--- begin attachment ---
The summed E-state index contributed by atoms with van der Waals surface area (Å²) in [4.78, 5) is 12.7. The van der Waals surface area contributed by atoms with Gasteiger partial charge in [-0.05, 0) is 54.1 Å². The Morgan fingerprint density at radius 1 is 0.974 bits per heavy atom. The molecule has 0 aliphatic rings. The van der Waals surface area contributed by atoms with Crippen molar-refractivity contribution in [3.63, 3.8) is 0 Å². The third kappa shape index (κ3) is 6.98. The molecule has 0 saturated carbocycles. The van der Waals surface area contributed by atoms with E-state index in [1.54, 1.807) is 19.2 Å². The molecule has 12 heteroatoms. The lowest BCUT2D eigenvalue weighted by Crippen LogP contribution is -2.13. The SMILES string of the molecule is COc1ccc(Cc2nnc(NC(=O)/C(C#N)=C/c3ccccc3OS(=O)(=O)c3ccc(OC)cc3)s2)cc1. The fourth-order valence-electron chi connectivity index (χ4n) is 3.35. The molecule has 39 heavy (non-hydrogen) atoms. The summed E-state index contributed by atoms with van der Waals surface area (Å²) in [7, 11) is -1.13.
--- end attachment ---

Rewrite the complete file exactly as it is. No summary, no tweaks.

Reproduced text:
The summed E-state index contributed by atoms with van der Waals surface area (Å²) in [4.78, 5) is 12.7. The van der Waals surface area contributed by atoms with Gasteiger partial charge in [-0.05, 0) is 54.1 Å². The Morgan fingerprint density at radius 1 is 0.974 bits per heavy atom. The molecule has 0 aliphatic rings. The van der Waals surface area contributed by atoms with Crippen molar-refractivity contribution in [3.63, 3.8) is 0 Å². The third kappa shape index (κ3) is 6.98. The molecule has 0 saturated carbocycles. The van der Waals surface area contributed by atoms with E-state index in [1.54, 1.807) is 19.2 Å². The molecule has 12 heteroatoms. The lowest BCUT2D eigenvalue weighted by Crippen LogP contribution is -2.13. The SMILES string of the molecule is COc1ccc(Cc2nnc(NC(=O)/C(C#N)=C/c3ccccc3OS(=O)(=O)c3ccc(OC)cc3)s2)cc1. The fourth-order valence-electron chi connectivity index (χ4n) is 3.35. The molecule has 39 heavy (non-hydrogen) atoms. The summed E-state index contributed by atoms with van der Waals surface area (Å²) in [7, 11) is -1.13.